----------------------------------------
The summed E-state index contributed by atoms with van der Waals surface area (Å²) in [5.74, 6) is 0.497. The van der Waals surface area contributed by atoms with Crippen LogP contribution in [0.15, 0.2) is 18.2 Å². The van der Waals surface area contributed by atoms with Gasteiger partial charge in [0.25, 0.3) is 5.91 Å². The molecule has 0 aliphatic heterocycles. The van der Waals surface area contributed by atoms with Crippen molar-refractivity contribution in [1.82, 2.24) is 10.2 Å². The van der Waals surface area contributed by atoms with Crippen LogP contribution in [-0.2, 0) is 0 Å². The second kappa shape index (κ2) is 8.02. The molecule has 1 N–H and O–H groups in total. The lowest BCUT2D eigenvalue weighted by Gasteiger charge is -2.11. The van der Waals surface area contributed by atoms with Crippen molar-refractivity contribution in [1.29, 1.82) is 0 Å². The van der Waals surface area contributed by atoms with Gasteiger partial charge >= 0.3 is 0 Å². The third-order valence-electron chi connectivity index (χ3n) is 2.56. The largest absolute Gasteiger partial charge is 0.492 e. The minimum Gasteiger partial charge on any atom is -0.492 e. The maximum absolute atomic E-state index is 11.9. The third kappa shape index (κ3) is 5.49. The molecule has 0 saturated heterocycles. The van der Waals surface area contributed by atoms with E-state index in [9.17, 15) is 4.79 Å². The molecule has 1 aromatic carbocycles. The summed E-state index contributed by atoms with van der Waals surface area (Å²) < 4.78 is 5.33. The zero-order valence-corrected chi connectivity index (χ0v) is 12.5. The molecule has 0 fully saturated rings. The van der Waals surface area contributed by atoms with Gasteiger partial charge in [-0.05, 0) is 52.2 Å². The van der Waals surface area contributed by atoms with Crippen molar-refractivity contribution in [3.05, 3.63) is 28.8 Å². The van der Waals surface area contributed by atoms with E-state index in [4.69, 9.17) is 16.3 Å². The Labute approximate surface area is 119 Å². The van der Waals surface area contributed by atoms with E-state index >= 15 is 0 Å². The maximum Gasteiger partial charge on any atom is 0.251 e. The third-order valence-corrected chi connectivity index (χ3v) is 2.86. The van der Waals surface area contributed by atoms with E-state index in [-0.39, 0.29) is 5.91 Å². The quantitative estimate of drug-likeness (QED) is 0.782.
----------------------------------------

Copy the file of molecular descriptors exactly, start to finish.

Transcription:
The summed E-state index contributed by atoms with van der Waals surface area (Å²) in [5.74, 6) is 0.497. The van der Waals surface area contributed by atoms with Crippen LogP contribution in [0.15, 0.2) is 18.2 Å². The van der Waals surface area contributed by atoms with Gasteiger partial charge in [0.25, 0.3) is 5.91 Å². The molecule has 0 aliphatic heterocycles. The van der Waals surface area contributed by atoms with Crippen molar-refractivity contribution in [1.82, 2.24) is 10.2 Å². The van der Waals surface area contributed by atoms with Crippen LogP contribution in [-0.2, 0) is 0 Å². The second kappa shape index (κ2) is 8.02. The molecule has 1 N–H and O–H groups in total. The lowest BCUT2D eigenvalue weighted by Gasteiger charge is -2.11. The van der Waals surface area contributed by atoms with Crippen molar-refractivity contribution in [1.29, 1.82) is 0 Å². The van der Waals surface area contributed by atoms with Gasteiger partial charge >= 0.3 is 0 Å². The third-order valence-electron chi connectivity index (χ3n) is 2.56. The largest absolute Gasteiger partial charge is 0.492 e. The minimum Gasteiger partial charge on any atom is -0.492 e. The maximum absolute atomic E-state index is 11.9. The third kappa shape index (κ3) is 5.49. The molecule has 0 saturated heterocycles. The van der Waals surface area contributed by atoms with E-state index in [9.17, 15) is 4.79 Å². The molecule has 1 aromatic carbocycles. The summed E-state index contributed by atoms with van der Waals surface area (Å²) < 4.78 is 5.33. The zero-order valence-corrected chi connectivity index (χ0v) is 12.5. The molecule has 0 fully saturated rings. The van der Waals surface area contributed by atoms with Gasteiger partial charge in [-0.05, 0) is 52.2 Å². The van der Waals surface area contributed by atoms with Crippen molar-refractivity contribution in [3.05, 3.63) is 28.8 Å². The van der Waals surface area contributed by atoms with E-state index in [4.69, 9.17) is 16.3 Å². The Labute approximate surface area is 119 Å². The van der Waals surface area contributed by atoms with E-state index >= 15 is 0 Å². The maximum Gasteiger partial charge on any atom is 0.251 e. The third-order valence-corrected chi connectivity index (χ3v) is 2.86. The van der Waals surface area contributed by atoms with E-state index in [-0.39, 0.29) is 5.91 Å². The quantitative estimate of drug-likeness (QED) is 0.782.